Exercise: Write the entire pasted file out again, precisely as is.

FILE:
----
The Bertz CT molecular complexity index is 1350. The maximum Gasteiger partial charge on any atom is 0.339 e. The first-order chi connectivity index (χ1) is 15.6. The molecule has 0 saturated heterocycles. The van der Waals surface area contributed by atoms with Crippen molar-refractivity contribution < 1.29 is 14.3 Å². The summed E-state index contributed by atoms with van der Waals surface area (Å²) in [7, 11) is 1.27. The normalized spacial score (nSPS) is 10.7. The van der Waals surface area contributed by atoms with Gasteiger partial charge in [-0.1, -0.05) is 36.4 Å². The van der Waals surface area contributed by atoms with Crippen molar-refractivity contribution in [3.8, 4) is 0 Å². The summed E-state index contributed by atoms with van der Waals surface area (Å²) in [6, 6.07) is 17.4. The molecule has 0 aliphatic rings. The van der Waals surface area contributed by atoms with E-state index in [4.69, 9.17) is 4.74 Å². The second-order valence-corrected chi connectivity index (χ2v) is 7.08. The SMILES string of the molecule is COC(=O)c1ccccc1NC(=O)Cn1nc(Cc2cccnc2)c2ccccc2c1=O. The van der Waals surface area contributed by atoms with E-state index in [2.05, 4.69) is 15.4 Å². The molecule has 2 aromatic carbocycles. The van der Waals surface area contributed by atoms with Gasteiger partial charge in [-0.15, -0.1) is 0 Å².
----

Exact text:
The Bertz CT molecular complexity index is 1350. The maximum Gasteiger partial charge on any atom is 0.339 e. The first-order chi connectivity index (χ1) is 15.6. The molecule has 0 saturated heterocycles. The van der Waals surface area contributed by atoms with Crippen molar-refractivity contribution < 1.29 is 14.3 Å². The summed E-state index contributed by atoms with van der Waals surface area (Å²) in [7, 11) is 1.27. The normalized spacial score (nSPS) is 10.7. The van der Waals surface area contributed by atoms with Gasteiger partial charge in [-0.1, -0.05) is 36.4 Å². The van der Waals surface area contributed by atoms with Crippen molar-refractivity contribution in [3.8, 4) is 0 Å². The summed E-state index contributed by atoms with van der Waals surface area (Å²) in [6, 6.07) is 17.4. The molecule has 0 aliphatic rings. The van der Waals surface area contributed by atoms with E-state index in [4.69, 9.17) is 4.74 Å². The second-order valence-corrected chi connectivity index (χ2v) is 7.08. The SMILES string of the molecule is COC(=O)c1ccccc1NC(=O)Cn1nc(Cc2cccnc2)c2ccccc2c1=O. The van der Waals surface area contributed by atoms with E-state index in [2.05, 4.69) is 15.4 Å². The molecule has 2 aromatic carbocycles. The van der Waals surface area contributed by atoms with Gasteiger partial charge in [-0.15, -0.1) is 0 Å².